• Policy change notifications
  • Company updates
  • Purchase confirmations
  • General customer support responses

SMS gets messages across fast, which is exactly what you want for important or transactional texts (and other auto-reply texts) that don’t necessarily need to be engaging. You won’t have to worry about your texts not getting through to customers with certain mobile phones.

MMS use cases

When you need to send group texts or lengthy messages, MMS is the clear winner. MMS is also a great option for any conversations that can benefit from visual context, like:

  • Messaging customers product video walkthroughs 
  • Troubleshooting support issues by requesting screenshots
  • Sending a potential customer a job quote broken down by line items
  • Providing a photo of an alternate item if a customer orders something out of stock

But compared to SMS, MMS is also powerful when used for marketing campaigns. Multimedia content can help you grab customers’ attention fast when you send:

  • New product or service announcements
  • Coupons or discounts
  • Sales promotions

MMS is also great for humanizing your brand. Even if visuals aren’t needed, sending funny memes or video birthday messages at the right times can help you stand out and build stronger client relationships.

Access the best of both worlds

SMS vs MMS: mobile and desktop view of OpenPhone

When we’re texting, it’s easy to switch between SMS and MMS without a second thought. But when you directly compare SMS vs. MMS, you’ll notice that each carries its own perks. SMS, which primarily supports plain text, is simple, reliable, and cheap. MMS, which supports multimedia content, is highly engaging with fewer limitations. Using both types of texts at the right times can help your team members communicate with clients and each other better than ever.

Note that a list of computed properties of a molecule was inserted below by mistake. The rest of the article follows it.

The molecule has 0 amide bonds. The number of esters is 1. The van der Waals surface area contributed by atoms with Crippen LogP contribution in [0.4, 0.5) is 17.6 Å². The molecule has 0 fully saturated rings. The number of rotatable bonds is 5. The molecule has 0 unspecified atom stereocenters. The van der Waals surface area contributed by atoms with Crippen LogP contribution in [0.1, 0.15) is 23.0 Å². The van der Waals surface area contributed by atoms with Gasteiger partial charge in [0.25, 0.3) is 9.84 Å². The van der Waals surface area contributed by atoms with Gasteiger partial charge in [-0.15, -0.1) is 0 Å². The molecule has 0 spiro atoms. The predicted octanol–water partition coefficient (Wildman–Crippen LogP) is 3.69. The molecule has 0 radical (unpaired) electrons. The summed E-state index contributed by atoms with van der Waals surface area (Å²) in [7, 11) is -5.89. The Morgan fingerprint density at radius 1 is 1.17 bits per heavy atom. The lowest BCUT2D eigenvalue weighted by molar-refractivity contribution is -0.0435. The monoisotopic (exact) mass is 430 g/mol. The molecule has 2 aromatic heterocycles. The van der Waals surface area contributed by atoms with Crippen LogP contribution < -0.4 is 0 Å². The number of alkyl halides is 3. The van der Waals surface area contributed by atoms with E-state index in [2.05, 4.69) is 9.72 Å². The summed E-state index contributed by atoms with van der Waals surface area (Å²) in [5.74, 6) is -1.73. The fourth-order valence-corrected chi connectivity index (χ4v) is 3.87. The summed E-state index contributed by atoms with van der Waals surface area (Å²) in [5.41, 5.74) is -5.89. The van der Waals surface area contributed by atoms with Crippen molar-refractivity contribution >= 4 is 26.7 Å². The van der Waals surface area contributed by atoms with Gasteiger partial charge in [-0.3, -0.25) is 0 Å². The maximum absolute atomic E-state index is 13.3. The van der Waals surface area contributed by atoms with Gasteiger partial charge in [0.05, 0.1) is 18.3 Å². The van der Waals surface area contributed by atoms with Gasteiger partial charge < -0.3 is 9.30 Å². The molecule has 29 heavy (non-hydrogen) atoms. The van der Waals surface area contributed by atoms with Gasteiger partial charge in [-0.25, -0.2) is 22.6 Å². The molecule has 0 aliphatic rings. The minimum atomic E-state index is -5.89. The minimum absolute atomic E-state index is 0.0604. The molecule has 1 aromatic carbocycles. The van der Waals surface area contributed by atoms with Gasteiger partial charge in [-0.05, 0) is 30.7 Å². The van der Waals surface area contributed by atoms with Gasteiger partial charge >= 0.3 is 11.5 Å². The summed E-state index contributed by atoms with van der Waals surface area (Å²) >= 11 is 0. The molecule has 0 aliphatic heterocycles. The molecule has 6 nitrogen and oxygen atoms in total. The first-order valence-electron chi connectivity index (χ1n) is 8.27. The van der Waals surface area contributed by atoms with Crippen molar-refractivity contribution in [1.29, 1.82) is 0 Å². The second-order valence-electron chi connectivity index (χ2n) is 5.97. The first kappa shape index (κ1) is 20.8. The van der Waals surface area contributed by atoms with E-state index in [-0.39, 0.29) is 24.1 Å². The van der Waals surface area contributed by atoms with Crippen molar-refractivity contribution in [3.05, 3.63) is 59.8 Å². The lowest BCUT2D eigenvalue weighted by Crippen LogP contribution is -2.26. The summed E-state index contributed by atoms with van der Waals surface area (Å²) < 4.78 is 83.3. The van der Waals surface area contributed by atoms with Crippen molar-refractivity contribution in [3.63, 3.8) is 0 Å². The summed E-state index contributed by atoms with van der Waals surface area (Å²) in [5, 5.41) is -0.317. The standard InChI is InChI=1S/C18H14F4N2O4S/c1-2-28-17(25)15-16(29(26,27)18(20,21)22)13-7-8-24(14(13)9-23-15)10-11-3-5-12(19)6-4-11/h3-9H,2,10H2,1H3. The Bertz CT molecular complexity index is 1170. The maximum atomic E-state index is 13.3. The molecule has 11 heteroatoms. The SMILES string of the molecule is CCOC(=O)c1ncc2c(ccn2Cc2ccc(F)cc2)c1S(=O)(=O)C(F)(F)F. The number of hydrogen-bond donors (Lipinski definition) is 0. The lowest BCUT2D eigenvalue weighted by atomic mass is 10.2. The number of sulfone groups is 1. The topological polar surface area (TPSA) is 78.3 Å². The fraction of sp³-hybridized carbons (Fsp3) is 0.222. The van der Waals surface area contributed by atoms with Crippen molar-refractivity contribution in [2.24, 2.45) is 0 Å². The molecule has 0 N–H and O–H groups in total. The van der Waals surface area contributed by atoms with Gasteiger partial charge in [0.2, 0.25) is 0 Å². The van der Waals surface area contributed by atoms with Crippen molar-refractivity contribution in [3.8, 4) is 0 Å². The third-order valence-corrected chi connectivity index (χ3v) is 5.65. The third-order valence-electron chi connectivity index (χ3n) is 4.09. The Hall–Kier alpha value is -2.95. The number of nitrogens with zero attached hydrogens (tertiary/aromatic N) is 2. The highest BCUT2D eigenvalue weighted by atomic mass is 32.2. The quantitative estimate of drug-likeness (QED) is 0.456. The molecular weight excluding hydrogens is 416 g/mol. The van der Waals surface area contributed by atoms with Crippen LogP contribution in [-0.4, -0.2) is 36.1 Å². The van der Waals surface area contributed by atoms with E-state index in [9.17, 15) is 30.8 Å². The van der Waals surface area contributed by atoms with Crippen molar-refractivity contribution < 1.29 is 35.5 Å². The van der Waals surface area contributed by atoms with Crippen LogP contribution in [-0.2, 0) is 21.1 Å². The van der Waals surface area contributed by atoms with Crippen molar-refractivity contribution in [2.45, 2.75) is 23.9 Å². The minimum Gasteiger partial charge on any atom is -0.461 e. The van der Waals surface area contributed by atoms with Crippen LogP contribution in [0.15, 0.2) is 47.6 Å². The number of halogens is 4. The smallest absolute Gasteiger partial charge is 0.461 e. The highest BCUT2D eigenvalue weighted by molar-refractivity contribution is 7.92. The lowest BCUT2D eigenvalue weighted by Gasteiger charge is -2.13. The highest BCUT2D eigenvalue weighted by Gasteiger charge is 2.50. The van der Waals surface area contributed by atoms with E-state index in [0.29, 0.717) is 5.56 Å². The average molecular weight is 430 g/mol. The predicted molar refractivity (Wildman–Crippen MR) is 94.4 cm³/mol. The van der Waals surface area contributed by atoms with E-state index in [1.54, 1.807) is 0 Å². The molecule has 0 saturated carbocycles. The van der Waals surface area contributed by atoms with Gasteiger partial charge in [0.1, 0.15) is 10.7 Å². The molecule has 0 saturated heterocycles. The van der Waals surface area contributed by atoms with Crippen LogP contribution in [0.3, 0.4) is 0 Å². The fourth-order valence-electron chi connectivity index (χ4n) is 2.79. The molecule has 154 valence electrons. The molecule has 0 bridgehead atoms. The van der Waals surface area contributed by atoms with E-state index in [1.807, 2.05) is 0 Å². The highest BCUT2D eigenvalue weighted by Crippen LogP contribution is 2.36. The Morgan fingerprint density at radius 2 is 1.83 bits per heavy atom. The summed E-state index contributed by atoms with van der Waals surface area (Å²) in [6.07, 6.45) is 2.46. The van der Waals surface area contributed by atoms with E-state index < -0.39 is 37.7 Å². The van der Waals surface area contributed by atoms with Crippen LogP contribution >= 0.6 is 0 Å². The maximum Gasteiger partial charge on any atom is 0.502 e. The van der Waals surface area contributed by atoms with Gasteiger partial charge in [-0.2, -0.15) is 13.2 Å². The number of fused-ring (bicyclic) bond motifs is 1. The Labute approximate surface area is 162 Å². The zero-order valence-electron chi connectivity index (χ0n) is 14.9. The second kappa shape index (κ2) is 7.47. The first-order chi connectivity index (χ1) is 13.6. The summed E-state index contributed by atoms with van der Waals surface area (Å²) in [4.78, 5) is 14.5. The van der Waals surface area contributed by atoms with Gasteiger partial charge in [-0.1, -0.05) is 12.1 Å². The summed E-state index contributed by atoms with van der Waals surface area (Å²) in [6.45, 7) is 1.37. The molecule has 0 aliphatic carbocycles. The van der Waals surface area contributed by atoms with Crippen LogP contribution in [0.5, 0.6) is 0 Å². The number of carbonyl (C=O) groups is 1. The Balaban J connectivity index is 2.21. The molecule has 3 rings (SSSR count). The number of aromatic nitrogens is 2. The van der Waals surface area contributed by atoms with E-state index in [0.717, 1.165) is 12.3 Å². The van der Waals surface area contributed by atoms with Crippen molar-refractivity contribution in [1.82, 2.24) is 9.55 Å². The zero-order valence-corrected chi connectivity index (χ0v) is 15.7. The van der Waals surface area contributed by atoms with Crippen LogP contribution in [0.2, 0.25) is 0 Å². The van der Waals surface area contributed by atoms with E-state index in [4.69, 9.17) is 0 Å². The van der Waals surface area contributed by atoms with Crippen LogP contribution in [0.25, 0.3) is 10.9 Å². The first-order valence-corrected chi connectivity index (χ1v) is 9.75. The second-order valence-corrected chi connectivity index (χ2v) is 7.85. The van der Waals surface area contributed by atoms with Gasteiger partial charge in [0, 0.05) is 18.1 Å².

With a VoIP service, you can start sending SMS and MMS messages without needing to use your personal cell number. All you need is an internet connection to get started. And with OpenPhone, unlimited SMS and MMS in the US and Canada comes standard with every plan, so you don’t have to worry about overspending on MMS. Sign up for a free trial of OpenPhone, and you can even test out our text message automation capabilities to streamline your marketing campaigns!

Author

Emily is a freelance business and marketing writer based in the desert, though her writing is anything but dry. Her passion is writing compelling, human-friendly content that helps growing businesses perform better.